In particular, the horizontal beam adjuster comprises a controllable optical device that is operable to adjustably adjust the beam substantially in horizontal direction. Such an optical device, preferably a separate device, offers a very quick and well controllable device.
Preferably, the optical device is one of an electrowetting element or anisotropical liquid crystal device. Electrowetting elements make use of a phenomenon in which the meniscus between two fluids may be adjusted by applying a voltage across a surface by which the fluids are contained. In particular, the wettability of said surface is influenced by the changing meniscus implying changed optical properties, in particular an adjustable lens power. By providing one or more voltages, preferably between parallel and alternating positive and negative electrodes, one or more adjustable cylinder lenses may be provided, by which the beam width may be adjusted. This may be done very rapidly, and with a high degree of precision. As an alternative, an anisotropical liquid crystal device offers the same functionality, with a similar electrode arrangement and similar voltages. These cause changes in the refractive index of the liquid crystal material, which hence may influence the optical power thereof. In this way, similar adjustable cylinder lenses may be provided, for similarly quick and well-controlled beam widening.
Preferably, the optical device, and in particular the anisotropical liquid crystal device, is positioned at the side of the projection lens facing away from the light source. This ensures the possibility of providing collimated light to the optical device, which ensures optimum efficiency, to control both optical properties and energy efficiency, since the beam remains equally wide for every beam width. Note that in the prior art document U.S. Pat. No. 4,985,816, the liquid crystal matrix is positioned before the lens. An electrowetting device is less sensitive to the degree of collimation of the beam and can thus be placed also before the projecting lens with less decrease in functionality.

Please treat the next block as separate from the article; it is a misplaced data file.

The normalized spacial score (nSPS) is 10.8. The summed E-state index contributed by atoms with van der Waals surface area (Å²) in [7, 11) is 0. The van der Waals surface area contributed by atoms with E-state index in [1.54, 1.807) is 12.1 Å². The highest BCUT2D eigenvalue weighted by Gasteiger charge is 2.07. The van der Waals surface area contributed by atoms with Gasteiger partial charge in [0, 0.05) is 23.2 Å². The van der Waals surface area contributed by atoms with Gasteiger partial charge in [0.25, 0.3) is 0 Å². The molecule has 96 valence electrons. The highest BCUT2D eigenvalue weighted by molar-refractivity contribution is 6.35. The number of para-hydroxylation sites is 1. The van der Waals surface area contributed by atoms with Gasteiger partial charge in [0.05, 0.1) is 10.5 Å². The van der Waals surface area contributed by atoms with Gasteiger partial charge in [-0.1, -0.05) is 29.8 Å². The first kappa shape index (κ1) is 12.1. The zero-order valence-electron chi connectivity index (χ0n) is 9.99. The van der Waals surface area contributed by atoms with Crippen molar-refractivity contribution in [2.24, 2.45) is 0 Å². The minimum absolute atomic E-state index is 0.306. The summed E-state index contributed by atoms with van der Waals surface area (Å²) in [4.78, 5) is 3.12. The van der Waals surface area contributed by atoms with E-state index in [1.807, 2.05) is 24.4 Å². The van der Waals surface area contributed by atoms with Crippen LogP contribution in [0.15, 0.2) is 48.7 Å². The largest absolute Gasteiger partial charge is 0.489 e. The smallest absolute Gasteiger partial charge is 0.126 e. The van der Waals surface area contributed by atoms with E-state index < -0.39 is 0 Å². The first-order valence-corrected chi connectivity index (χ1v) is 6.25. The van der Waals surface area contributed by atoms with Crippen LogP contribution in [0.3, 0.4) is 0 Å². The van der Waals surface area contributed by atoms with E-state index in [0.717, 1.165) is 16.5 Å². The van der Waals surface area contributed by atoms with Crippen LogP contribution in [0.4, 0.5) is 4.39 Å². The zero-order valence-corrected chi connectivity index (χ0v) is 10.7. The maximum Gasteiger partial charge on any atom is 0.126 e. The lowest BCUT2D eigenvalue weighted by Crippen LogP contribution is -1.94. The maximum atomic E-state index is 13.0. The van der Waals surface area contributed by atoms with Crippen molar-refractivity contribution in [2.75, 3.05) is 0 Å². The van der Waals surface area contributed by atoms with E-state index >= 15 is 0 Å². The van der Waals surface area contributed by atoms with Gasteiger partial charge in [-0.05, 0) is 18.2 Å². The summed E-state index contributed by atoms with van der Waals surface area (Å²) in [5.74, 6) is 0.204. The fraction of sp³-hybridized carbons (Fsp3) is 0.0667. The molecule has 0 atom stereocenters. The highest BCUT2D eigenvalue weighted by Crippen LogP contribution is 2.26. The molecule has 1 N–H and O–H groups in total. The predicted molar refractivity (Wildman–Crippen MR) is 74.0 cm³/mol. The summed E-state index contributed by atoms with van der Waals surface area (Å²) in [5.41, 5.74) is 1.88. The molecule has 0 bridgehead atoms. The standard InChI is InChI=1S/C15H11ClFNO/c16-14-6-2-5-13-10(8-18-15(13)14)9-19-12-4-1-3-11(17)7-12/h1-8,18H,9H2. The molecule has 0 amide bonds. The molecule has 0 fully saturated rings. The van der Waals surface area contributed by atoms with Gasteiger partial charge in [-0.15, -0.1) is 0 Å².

In an embodiment, the collimating reflector can be adjustably positioned, preferably continuously adjustably positioned. Although, as mentioned before, it is advantageous that the beam limiter is small and quickly adjustable, it may still be preferable if the complete collimating reflector is adjustable, e.g. in order to correct for unequal load of the vehicle or the like. For such changes generally need correction only once during each use.
In a second aspect, the invention relates to a method of adjusting a collimating reflector in a vehicle lamp according to the invention, wherein the actuator comprises a stepping motor, the beam limiter being operably connected to the stepping motor, the method comprising the steps of operating the light source to emit a light beam, determining a deviation from the emitted light beam and a reference and adjusting the collimating reflector by operating the actuator until the deviation is below a predetermined limit. This method uses embodiments in which there is provided a stepping motor connected to a spindle and rotatable shaft or the like. In particular, the stepping motor is operably connected to the collimating reflector, since it is the general beam properties that are desired to be influenced by the present method. This method is e.g. advantageous during production of the vehicle lamp as a quality control step, in which the lamp is adjusted to conformity with specifications of the manufacturer.
In a third aspect, the invention also provides a vehicle provided with at least one vehicle lamp according to the invention. A vehicle with such a lamp, and of course in particular with at least two headlamps, will have advantages as already described, relating to speed of adjustment of the beam position, while the compact construction that is possible with the invention provides more degrees of freedom of design.
BRIEF DESCRIPTION OF THE DRAWINGS
FIG. 1 very diagrammatically shows a vehicle lamp according to the present invention, in a cross-sectional view; and